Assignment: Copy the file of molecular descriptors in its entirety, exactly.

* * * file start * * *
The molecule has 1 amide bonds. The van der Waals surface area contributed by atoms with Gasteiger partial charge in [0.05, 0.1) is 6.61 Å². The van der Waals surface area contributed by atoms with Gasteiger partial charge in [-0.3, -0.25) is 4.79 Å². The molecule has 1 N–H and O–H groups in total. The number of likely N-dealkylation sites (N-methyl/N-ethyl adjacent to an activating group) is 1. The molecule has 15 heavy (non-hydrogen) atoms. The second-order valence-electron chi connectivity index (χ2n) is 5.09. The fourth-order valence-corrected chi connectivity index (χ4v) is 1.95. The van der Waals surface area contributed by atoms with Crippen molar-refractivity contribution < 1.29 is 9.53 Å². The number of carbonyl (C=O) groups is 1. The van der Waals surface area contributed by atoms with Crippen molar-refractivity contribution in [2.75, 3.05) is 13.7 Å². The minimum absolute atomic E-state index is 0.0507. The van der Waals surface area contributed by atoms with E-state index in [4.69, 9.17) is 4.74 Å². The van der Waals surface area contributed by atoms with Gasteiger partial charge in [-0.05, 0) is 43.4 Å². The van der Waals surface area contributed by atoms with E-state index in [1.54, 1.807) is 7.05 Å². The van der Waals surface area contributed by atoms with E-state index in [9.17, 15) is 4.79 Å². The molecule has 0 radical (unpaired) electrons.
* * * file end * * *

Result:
The molecule has 1 amide bonds. The van der Waals surface area contributed by atoms with Gasteiger partial charge in [0.05, 0.1) is 6.61 Å². The van der Waals surface area contributed by atoms with Gasteiger partial charge in [-0.3, -0.25) is 4.79 Å². The molecule has 1 N–H and O–H groups in total. The number of likely N-dealkylation sites (N-methyl/N-ethyl adjacent to an activating group) is 1. The molecule has 15 heavy (non-hydrogen) atoms. The second-order valence-electron chi connectivity index (χ2n) is 5.09. The fourth-order valence-corrected chi connectivity index (χ4v) is 1.95. The van der Waals surface area contributed by atoms with Crippen molar-refractivity contribution < 1.29 is 9.53 Å². The number of carbonyl (C=O) groups is 1. The van der Waals surface area contributed by atoms with Crippen molar-refractivity contribution in [2.75, 3.05) is 13.7 Å². The minimum absolute atomic E-state index is 0.0507. The van der Waals surface area contributed by atoms with E-state index in [4.69, 9.17) is 4.74 Å². The van der Waals surface area contributed by atoms with Gasteiger partial charge in [-0.05, 0) is 43.4 Å². The van der Waals surface area contributed by atoms with E-state index in [1.54, 1.807) is 7.05 Å². The van der Waals surface area contributed by atoms with E-state index in [9.17, 15) is 4.79 Å². The molecule has 0 radical (unpaired) electrons.